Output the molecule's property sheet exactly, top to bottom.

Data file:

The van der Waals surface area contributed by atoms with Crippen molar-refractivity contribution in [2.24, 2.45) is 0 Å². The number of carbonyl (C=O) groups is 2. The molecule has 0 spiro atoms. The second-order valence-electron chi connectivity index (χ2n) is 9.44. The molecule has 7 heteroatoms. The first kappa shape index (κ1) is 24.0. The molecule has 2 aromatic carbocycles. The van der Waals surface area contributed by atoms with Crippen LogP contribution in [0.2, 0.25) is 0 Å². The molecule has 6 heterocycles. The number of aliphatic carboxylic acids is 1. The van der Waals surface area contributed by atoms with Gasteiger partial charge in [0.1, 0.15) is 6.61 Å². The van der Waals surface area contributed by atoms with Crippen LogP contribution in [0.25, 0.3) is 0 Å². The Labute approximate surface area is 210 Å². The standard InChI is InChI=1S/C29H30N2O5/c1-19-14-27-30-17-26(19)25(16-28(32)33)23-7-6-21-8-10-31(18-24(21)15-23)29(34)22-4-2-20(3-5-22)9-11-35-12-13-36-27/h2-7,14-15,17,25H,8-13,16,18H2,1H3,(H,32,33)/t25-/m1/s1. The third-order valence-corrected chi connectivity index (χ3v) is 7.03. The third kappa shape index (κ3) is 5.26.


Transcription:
The van der Waals surface area contributed by atoms with Crippen molar-refractivity contribution in [2.24, 2.45) is 0 Å². The number of carbonyl (C=O) groups is 2. The molecule has 0 spiro atoms. The second-order valence-electron chi connectivity index (χ2n) is 9.44. The molecule has 7 heteroatoms. The first kappa shape index (κ1) is 24.0. The molecule has 2 aromatic carbocycles. The van der Waals surface area contributed by atoms with Crippen LogP contribution in [0.2, 0.25) is 0 Å². The molecule has 6 heterocycles. The number of aliphatic carboxylic acids is 1. The van der Waals surface area contributed by atoms with Gasteiger partial charge in [0.1, 0.15) is 6.61 Å². The van der Waals surface area contributed by atoms with Crippen LogP contribution in [0.25, 0.3) is 0 Å². The Labute approximate surface area is 210 Å². The standard InChI is InChI=1S/C29H30N2O5/c1-19-14-27-30-17-26(19)25(16-28(32)33)23-7-6-21-8-10-31(18-24(21)15-23)29(34)22-4-2-20(3-5-22)9-11-35-12-13-36-27/h2-7,14-15,17,25H,8-13,16,18H2,1H3,(H,32,33)/t25-/m1/s1. The third-order valence-corrected chi connectivity index (χ3v) is 7.03. The third kappa shape index (κ3) is 5.26.